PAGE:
Algorithms, can have "bugs" or become corrupt over time. Protocols in medicine may become out of date with the introduction of new medicines or worse still a protocol is not changed until a patient has an adverse event. Or maybe an aircraft that was designed to do its own thing does not have a provision in its algorithm to tell the pilot that it is doing its own thing. And the worst of all when an algorithm becomes corrupt beyond recognition such as the gastronomical crime of adding cream to pasta Carbonara or pasta Alfredo: there is no cream in these two dishes, that’s a crime in gastronomy far beyond a corrupted algorithm.

The final frontier of algorithms must surely be our natural language. We might argue that the syntax of a language (i.e. Grammar) might itself be a sort of algorithm given that grammar is supposed to be a rule based structure. Indeed the grammar part of a natural language is supposed to help us predict the outcome in the form of an action by the person or people we are communicating with because the grammar is supposed to preserve the meaning.

I would argue that at best the grammar structure protects the “intended meaning of words and phrases” rather than conveying meaning. Except that algorithms have a single purpose or function with an a priori recognisable outcome. Even more, a language seems to be more robust than an IT algorithm since a language act might deviate from the instructions (grammar rules) but the message (meaning) still goes through unscathed. What’s more, grammar might even be manipulated to form a sort of Trojan Horses to convey a malicious meaning. Take for example the word "cream" and the context "insulting someone" we might use this combination and say something like: there is no such thing as Carbonara with cream.

Compare this with a very polite insult: You do know that Carbonara does not have cream? The insult is: “no such thing” = you're ignorant and “you do know” = only an ignorant person wouldn't know. Here we are using a statement and a question when what we wanted to say was “you are an ignorant person to add cream”. This might be well and good for an insult, but the importance of an insult is that the person we direct the insult to is insulted and hopefully does not become angry or aggressive. Thus despite grammar having the looks of an algorithm, without context grammar is hardly an algorithm.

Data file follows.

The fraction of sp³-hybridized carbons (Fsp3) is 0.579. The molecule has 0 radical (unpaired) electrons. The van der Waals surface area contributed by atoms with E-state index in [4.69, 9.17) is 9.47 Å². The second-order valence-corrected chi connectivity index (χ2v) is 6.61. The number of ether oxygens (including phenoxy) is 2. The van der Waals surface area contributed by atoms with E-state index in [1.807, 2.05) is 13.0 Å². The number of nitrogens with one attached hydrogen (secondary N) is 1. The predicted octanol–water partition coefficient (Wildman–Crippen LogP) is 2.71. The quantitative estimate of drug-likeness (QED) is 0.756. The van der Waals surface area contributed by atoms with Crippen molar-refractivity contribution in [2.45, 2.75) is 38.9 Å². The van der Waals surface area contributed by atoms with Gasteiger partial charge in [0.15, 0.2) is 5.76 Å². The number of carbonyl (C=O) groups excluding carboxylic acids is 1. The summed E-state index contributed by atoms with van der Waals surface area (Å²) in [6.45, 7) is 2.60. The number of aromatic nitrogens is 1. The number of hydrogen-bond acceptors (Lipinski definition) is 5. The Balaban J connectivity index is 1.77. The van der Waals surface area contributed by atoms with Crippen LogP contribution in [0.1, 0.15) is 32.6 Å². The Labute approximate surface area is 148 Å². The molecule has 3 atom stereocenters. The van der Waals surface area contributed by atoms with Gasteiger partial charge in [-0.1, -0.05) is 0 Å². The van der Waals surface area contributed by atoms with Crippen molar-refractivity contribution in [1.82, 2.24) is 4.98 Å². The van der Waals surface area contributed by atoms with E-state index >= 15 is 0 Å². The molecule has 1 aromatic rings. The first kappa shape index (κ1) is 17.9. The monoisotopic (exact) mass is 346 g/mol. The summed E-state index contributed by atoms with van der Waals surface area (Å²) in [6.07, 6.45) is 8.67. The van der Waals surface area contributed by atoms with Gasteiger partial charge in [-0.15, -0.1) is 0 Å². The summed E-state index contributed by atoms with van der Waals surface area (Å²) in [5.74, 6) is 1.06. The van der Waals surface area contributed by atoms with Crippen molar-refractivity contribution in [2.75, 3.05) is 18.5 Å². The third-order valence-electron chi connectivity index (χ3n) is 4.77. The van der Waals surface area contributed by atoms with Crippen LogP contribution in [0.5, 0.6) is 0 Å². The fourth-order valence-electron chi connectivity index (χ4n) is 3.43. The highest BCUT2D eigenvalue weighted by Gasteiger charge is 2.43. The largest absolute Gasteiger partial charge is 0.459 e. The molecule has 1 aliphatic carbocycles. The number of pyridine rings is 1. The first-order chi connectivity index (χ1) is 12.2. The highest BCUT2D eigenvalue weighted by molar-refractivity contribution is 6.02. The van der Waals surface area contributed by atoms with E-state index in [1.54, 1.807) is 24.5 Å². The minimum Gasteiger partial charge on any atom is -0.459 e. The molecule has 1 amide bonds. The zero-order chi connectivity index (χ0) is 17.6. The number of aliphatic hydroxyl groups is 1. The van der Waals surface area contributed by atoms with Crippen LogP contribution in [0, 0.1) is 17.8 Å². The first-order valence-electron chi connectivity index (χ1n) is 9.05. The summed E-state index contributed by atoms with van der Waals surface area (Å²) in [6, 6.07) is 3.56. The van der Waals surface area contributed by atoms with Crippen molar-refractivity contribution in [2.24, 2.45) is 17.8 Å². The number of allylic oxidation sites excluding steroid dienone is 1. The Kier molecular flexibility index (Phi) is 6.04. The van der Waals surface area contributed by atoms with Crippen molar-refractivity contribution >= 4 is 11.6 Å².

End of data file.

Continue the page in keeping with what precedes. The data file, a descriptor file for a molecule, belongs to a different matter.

Thus despite the warnings and appeal of our parents, teachers and social class not to insult people, controlling our language does not always come easy: the meme or imperative "do not insult others" does not activate easily in us. Indeed, to have an effect the language of insult depends on the other person feeling insulted and has the language capacity to understand the insult. In fact language helps us improve and refine our skills at insulting others as demonstrated in the examples above; this is like an imaginative programmer being able to creates a super robust algorithm. Although, the same algorithm might be used on a different computer with some minor adjustments, or a protocol adopted at another hospital, when it comes to insults I don’t believe these can be used by others. The context is usually different, and the intonation of the delivery is something very personal.

So now that "algorithm" and "algorithms" are sufficiently introduced in everyday natural language, how can we use these terms outside their natural habitat of Information Technology? If you have any examples please let us know since I cannot find or come up with examples. In the meantime, I can only think of one example using the term algorithm as an insult. This might come handy on social media to insult trolls or dodgy politicians which the algorithm of the social media platform won’t otherwise flag our insult. And from observation an IT algorithm still finds it hard to deal with imaginative natural language and prose. The insult goes something like this: you must be a buggy algorithm on a rusty PC in the middle of a desert.

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telephone/WhatsApp: 606081813

Email: philomadrid@gmail.com